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Article
September 5, 1966

The Neurologist's Experience With PheochromocytomaA Review of 100 Cases

JAMA. 1966;197(10):754-758. doi:10.1001/jama.1966.03110100062014
Abstract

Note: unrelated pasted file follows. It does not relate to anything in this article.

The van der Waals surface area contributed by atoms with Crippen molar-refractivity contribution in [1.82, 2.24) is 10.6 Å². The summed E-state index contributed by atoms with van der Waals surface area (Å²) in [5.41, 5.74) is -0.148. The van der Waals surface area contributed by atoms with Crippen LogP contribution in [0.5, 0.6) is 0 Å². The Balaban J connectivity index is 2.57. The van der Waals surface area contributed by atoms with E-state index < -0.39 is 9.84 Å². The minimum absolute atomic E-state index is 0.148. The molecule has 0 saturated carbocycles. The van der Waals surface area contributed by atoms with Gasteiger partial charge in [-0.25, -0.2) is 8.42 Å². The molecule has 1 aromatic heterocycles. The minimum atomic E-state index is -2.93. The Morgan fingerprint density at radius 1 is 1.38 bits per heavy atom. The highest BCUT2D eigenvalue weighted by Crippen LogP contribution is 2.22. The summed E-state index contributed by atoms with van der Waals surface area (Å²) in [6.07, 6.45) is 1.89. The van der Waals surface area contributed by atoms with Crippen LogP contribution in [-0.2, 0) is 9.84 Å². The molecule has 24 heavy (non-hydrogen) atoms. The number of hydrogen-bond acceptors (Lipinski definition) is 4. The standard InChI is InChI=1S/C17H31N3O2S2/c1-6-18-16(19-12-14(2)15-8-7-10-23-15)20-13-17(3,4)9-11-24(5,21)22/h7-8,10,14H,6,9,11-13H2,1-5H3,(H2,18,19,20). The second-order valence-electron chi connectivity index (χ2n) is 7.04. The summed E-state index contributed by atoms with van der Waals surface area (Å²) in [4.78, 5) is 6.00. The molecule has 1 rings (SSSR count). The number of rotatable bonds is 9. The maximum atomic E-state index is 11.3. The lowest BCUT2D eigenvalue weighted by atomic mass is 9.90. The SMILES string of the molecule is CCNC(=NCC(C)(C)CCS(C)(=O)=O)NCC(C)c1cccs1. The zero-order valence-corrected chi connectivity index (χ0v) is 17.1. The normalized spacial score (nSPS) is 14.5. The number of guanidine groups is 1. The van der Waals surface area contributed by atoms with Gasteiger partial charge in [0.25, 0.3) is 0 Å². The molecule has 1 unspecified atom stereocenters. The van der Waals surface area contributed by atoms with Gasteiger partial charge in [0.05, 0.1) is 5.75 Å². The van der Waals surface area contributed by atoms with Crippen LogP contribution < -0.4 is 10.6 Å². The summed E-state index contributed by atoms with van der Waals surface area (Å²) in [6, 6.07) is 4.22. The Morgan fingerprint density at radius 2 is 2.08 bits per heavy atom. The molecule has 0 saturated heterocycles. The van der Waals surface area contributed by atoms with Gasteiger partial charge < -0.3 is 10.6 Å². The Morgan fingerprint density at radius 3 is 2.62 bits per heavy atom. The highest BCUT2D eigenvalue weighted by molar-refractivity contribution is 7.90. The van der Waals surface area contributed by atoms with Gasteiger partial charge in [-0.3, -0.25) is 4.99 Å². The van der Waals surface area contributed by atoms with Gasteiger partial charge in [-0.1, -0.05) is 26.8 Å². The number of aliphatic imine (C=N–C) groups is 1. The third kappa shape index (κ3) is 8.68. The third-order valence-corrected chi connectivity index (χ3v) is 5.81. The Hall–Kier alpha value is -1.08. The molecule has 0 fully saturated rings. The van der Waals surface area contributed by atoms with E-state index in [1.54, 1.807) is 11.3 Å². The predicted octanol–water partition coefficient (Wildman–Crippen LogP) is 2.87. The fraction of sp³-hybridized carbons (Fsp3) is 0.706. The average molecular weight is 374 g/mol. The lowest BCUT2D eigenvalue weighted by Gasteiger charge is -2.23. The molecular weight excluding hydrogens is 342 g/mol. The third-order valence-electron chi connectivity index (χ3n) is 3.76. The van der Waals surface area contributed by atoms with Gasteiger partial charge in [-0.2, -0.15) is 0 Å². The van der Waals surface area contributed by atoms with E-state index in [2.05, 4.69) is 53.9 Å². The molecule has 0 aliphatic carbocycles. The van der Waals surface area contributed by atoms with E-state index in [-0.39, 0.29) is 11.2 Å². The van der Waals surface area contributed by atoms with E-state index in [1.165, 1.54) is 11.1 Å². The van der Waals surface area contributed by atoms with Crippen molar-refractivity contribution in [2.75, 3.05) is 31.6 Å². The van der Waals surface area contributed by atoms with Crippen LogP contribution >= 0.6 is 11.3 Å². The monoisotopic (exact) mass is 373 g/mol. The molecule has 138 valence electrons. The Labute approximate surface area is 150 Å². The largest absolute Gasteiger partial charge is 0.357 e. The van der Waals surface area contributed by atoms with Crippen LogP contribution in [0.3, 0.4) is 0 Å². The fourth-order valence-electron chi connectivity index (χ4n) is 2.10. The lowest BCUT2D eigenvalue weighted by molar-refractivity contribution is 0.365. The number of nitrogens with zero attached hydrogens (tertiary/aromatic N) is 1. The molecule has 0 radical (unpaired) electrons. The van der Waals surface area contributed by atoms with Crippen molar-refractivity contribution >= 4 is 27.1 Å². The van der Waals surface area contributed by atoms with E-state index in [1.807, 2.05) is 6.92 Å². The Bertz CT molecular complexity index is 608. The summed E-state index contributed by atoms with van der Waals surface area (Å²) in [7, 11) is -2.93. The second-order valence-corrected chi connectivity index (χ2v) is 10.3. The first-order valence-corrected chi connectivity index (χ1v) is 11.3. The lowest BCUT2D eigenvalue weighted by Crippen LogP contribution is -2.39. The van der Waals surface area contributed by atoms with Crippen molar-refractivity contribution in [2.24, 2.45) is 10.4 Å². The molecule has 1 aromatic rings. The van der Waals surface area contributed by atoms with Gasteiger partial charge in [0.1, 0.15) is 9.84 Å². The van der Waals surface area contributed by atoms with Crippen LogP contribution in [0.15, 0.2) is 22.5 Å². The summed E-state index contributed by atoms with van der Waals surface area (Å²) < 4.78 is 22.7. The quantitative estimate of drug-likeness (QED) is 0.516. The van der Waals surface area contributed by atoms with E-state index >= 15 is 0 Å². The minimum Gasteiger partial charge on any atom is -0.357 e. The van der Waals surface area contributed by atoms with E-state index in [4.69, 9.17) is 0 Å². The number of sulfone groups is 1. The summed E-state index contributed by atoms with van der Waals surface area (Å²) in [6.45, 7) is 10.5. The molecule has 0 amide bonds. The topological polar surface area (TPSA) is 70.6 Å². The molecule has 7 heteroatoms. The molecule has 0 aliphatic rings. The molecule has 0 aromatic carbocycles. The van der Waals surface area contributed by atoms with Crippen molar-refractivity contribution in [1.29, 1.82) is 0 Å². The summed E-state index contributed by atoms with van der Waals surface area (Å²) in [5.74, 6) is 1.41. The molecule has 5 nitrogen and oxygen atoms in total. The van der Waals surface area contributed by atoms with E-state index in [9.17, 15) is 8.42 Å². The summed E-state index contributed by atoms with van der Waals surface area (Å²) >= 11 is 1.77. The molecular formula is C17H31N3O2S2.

This communication is based on a review of the clinical histories of 100 patients with proved pheochromocytoma seen at the Mayo Clinic between 1945 and 1965. The tumor was identified at operation in 97 patients and at autopsy in three. In 85% of cases only one adrenal gland was involved. Symptoms occurred almost always paroxysmally, the commonest symptom combination being headache, perspiration, palpitation, and pallor. The attacks were sudden in onset, generally less than one hour in duration, and of variable frequency. Basal metabolic rate and sugar concentration in the blood were increased in more than half of the patients. The neurological conditions most likely to be confused with pheochromocytoma include vasodilating headache, intracranial tumor, diencephalic-autonomic epilepsy, hypertensive encephalopathy, focal arterial brain disease, and anxiety state.

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